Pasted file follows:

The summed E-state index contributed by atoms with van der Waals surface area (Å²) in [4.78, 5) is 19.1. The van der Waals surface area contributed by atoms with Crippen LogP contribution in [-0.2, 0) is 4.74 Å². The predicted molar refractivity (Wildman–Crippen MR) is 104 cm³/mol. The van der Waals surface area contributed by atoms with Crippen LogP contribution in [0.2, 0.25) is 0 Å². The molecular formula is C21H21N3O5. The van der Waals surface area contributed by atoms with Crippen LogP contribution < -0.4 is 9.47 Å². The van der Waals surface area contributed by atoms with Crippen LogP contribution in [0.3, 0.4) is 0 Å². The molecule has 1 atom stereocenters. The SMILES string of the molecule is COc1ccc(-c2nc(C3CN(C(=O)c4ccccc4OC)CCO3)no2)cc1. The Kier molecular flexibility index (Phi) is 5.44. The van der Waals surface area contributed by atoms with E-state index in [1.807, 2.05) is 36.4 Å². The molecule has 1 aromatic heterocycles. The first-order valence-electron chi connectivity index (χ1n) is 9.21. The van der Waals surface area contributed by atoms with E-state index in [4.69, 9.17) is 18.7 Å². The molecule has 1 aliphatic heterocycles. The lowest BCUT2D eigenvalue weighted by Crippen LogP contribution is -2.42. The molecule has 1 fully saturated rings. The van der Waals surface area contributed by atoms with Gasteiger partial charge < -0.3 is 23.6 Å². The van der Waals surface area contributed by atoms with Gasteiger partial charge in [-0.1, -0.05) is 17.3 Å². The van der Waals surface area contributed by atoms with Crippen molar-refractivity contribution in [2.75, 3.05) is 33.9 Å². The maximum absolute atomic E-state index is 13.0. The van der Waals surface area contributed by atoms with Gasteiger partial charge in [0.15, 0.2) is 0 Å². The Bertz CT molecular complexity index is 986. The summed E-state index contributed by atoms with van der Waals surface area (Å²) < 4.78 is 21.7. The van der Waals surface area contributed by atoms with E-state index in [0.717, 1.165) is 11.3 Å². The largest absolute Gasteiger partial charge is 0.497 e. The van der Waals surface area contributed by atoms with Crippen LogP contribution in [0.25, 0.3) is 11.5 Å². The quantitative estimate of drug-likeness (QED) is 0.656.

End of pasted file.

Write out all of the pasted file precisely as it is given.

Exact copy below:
The summed E-state index contributed by atoms with van der Waals surface area (Å²) in [4.78, 5) is 19.1. The van der Waals surface area contributed by atoms with Crippen LogP contribution in [-0.2, 0) is 4.74 Å². The predicted molar refractivity (Wildman–Crippen MR) is 104 cm³/mol. The van der Waals surface area contributed by atoms with Crippen LogP contribution in [0.2, 0.25) is 0 Å². The molecular formula is C21H21N3O5. The van der Waals surface area contributed by atoms with Crippen LogP contribution < -0.4 is 9.47 Å². The van der Waals surface area contributed by atoms with Crippen LogP contribution in [0.3, 0.4) is 0 Å². The molecule has 1 atom stereocenters. The SMILES string of the molecule is COc1ccc(-c2nc(C3CN(C(=O)c4ccccc4OC)CCO3)no2)cc1. The Kier molecular flexibility index (Phi) is 5.44. The van der Waals surface area contributed by atoms with E-state index in [1.807, 2.05) is 36.4 Å². The molecule has 1 aromatic heterocycles. The first-order valence-electron chi connectivity index (χ1n) is 9.21. The van der Waals surface area contributed by atoms with E-state index in [4.69, 9.17) is 18.7 Å². The molecule has 1 aliphatic heterocycles. The lowest BCUT2D eigenvalue weighted by Crippen LogP contribution is -2.42. The molecule has 1 fully saturated rings. The van der Waals surface area contributed by atoms with Gasteiger partial charge < -0.3 is 23.6 Å². The van der Waals surface area contributed by atoms with Gasteiger partial charge in [-0.1, -0.05) is 17.3 Å². The van der Waals surface area contributed by atoms with Crippen molar-refractivity contribution in [2.75, 3.05) is 33.9 Å². The maximum absolute atomic E-state index is 13.0. The van der Waals surface area contributed by atoms with Gasteiger partial charge in [0.15, 0.2) is 0 Å². The Bertz CT molecular complexity index is 986. The summed E-state index contributed by atoms with van der Waals surface area (Å²) < 4.78 is 21.7. The van der Waals surface area contributed by atoms with E-state index in [0.717, 1.165) is 11.3 Å². The largest absolute Gasteiger partial charge is 0.497 e. The van der Waals surface area contributed by atoms with Crippen LogP contribution in [0.25, 0.3) is 11.5 Å². The quantitative estimate of drug-likeness (QED) is 0.656.